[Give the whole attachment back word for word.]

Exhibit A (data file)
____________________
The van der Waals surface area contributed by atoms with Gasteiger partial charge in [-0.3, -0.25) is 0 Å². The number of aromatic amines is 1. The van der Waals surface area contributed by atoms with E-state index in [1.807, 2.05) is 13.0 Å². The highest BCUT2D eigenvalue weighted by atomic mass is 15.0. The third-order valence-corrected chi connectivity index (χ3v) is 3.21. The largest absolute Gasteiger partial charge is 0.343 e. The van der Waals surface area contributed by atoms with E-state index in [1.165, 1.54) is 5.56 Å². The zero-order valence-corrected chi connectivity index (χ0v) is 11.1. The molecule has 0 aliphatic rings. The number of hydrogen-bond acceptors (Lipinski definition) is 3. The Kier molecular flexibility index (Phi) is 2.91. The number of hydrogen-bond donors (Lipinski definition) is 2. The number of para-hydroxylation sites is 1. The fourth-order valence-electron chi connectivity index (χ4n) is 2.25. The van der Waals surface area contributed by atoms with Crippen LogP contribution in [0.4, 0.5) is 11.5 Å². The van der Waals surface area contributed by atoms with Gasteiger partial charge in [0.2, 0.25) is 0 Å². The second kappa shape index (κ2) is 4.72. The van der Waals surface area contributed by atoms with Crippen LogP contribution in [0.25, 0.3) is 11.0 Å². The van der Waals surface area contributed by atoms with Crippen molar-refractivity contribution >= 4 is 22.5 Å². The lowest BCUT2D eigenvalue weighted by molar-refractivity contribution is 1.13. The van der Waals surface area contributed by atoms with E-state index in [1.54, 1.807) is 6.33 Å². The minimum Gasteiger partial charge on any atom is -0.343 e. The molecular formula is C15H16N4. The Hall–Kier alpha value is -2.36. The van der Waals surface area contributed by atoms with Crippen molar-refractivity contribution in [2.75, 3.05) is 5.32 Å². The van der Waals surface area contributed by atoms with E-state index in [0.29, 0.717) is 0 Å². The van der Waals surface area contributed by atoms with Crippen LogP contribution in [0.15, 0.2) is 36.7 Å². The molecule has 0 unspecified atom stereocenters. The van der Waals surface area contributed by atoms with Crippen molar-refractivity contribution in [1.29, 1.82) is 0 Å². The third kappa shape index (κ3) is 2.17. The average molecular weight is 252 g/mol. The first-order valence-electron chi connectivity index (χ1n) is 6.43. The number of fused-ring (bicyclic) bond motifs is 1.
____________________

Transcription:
The van der Waals surface area contributed by atoms with Gasteiger partial charge in [-0.3, -0.25) is 0 Å². The number of aromatic amines is 1. The van der Waals surface area contributed by atoms with E-state index in [1.807, 2.05) is 13.0 Å². The highest BCUT2D eigenvalue weighted by atomic mass is 15.0. The third-order valence-corrected chi connectivity index (χ3v) is 3.21. The largest absolute Gasteiger partial charge is 0.343 e. The van der Waals surface area contributed by atoms with E-state index in [1.165, 1.54) is 5.56 Å². The zero-order valence-corrected chi connectivity index (χ0v) is 11.1. The molecule has 0 aliphatic rings. The number of hydrogen-bond acceptors (Lipinski definition) is 3. The Kier molecular flexibility index (Phi) is 2.91. The number of hydrogen-bond donors (Lipinski definition) is 2. The number of para-hydroxylation sites is 1. The fourth-order valence-electron chi connectivity index (χ4n) is 2.25. The van der Waals surface area contributed by atoms with Crippen LogP contribution in [0.4, 0.5) is 11.5 Å². The van der Waals surface area contributed by atoms with Gasteiger partial charge in [0.2, 0.25) is 0 Å². The second kappa shape index (κ2) is 4.72. The van der Waals surface area contributed by atoms with Crippen LogP contribution in [0.25, 0.3) is 11.0 Å². The van der Waals surface area contributed by atoms with Crippen molar-refractivity contribution >= 4 is 22.5 Å². The lowest BCUT2D eigenvalue weighted by molar-refractivity contribution is 1.13. The van der Waals surface area contributed by atoms with E-state index in [1.54, 1.807) is 6.33 Å². The minimum Gasteiger partial charge on any atom is -0.343 e. The molecular formula is C15H16N4. The Hall–Kier alpha value is -2.36. The van der Waals surface area contributed by atoms with Crippen molar-refractivity contribution in [2.75, 3.05) is 5.32 Å². The van der Waals surface area contributed by atoms with E-state index in [0.29, 0.717) is 0 Å². The van der Waals surface area contributed by atoms with Crippen LogP contribution in [0.15, 0.2) is 36.7 Å². The molecule has 0 unspecified atom stereocenters. The van der Waals surface area contributed by atoms with Crippen molar-refractivity contribution in [1.29, 1.82) is 0 Å². The third kappa shape index (κ3) is 2.17. The average molecular weight is 252 g/mol. The first-order valence-electron chi connectivity index (χ1n) is 6.43. The number of fused-ring (bicyclic) bond motifs is 1.